Trois moyens de réduire le nombre de femmes en prison dans les Amériques



Trois moyens de réduire le nombre de femmes en prison dans les Amériques

16 août 2023

La réforme de la politique en matière de drogues, les mesures non privatives de liberté et la lutte contre les causes profondes de l'implication dans des activités criminelles font partie des nombreux moyens dont disposent les États pour freiner la montée en flèche des taux d'incarcération des femmes. Pour en savoir plus, en anglais, veuillez lire les informations ci-dessous.

Years in the making, the ground-breaking report on Women Deprived of Liberty in the Americas was launched by the OAS’s Inter-American Commission on Human Rights (IACHR) on July 20, 2023.

Even as the research for the report was underway, women’s incarceration in the region continued to rise. Data provided by the World Female Imprisonment List shows that excluding the United States, an estimated 95,000 women are behind bars in the Americas today, compared to about 38,000 in the year 2000, an increase of more than 150 percent in little over two decades.

Behind these statistics are the tragic stories of the women who are living in these prisons, in deplorable conditions, while neglected and abused, and isolated from their families.

Here are three reasons why this report is so important for efforts to reduce dramatically the number of women behind bars in the Americas.

1. Change the narrative about women in prison.

This report starts from the premise that women in prison have rights; their basic human rights must be protected and promoted. While this may sound obvious to some, that is not the commonly held opinion among many in the region.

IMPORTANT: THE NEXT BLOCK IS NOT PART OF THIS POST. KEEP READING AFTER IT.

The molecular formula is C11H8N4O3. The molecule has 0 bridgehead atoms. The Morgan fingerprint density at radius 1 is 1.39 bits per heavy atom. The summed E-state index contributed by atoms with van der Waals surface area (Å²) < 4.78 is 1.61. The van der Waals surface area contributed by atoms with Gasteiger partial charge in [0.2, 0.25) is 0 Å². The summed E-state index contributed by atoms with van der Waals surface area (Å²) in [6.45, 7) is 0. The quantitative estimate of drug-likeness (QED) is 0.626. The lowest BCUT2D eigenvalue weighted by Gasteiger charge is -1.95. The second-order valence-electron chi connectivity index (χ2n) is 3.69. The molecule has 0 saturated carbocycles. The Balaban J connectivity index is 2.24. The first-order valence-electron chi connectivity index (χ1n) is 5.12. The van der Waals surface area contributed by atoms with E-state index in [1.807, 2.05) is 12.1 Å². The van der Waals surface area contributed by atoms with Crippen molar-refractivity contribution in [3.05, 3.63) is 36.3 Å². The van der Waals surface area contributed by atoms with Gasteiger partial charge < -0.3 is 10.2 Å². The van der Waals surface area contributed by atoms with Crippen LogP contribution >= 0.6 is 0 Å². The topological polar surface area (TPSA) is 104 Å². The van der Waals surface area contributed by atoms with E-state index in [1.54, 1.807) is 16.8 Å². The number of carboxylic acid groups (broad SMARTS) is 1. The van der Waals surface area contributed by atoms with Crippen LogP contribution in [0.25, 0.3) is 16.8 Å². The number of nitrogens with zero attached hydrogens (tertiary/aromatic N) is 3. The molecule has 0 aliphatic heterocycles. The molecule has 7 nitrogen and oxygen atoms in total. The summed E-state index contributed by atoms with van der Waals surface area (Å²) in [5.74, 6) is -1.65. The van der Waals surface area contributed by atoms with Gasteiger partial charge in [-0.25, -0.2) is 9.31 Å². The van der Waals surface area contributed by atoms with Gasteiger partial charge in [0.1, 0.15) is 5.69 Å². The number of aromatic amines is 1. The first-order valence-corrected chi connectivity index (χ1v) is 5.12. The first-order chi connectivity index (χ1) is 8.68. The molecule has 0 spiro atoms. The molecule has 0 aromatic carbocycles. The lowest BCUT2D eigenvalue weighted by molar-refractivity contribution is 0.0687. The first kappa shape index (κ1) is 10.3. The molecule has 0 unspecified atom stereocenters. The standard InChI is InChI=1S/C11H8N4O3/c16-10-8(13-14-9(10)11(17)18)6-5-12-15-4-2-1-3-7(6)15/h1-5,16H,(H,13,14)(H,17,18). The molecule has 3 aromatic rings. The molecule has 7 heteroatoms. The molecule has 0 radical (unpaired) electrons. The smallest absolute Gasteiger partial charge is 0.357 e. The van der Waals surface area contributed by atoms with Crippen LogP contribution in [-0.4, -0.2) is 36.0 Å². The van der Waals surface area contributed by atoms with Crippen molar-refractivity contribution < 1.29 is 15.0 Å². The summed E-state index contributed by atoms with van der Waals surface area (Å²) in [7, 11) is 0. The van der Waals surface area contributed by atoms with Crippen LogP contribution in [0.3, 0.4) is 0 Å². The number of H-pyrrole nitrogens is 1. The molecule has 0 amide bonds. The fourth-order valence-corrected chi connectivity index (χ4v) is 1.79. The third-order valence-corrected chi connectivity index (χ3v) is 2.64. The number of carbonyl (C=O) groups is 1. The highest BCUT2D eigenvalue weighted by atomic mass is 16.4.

As the report elaborates, in Latin America the continued rise in women’s incarceration is driven in large part by excessively punitive drug laws and harsh “mano dura” policies that disproportionately impact women. Anyone alleged to be involved in drugs or gangs is portrayed as a dangerous criminal. Women involved in the criminal legal system face even higher levels of stigma and discrimination than men, as they are viewed as having defied the gendered and caregiving roles that society has assigned to them. And this is even more true for trans women.

In order to gain public and governmental support for the policy reforms presented in this report, we need to change the narrative about who the women in prison are and the reasons that led them there. We also need to promote discussion of alternatives to punitive policies that will make families and communities stronger and more resilient.

Finally, by including formerly incarcerated women, including trans women, in the expert meetings for this report and holding two separate sessions with them, the IACHR is acknowledging formerly incarcerated women as powerful agents of change. One of the most significant developments in recent years is the emergence of local organizations led and founded by formerly incarcerated women and the Latin American network of formerly incarcerated women. Who better than those who have experienced the horrors of incarceration to put forward alternative approaches?

2. Rethink alternatives to incarceration.

The IACHR states that one of the primary objectives of the report is to reduce the female prison population. That means bringing fewer women into the criminal legal system to begin with and avoiding the incarceration of those women who are caught up in it. The report analyzes the three main gender-oriented alternative measures being used in the region today and the reasons why, as presently conceived, they are in fact not good alternatives.

We need to rethink alternatives to incarceration. House arrest, electronic monitoring, and drug courts are three commonly used alternatives in the Americas that come from a punitive mindset, as opposed to one based on restitution and providing women with the life skills and resources that can keep them out of the criminal justice system in the first place.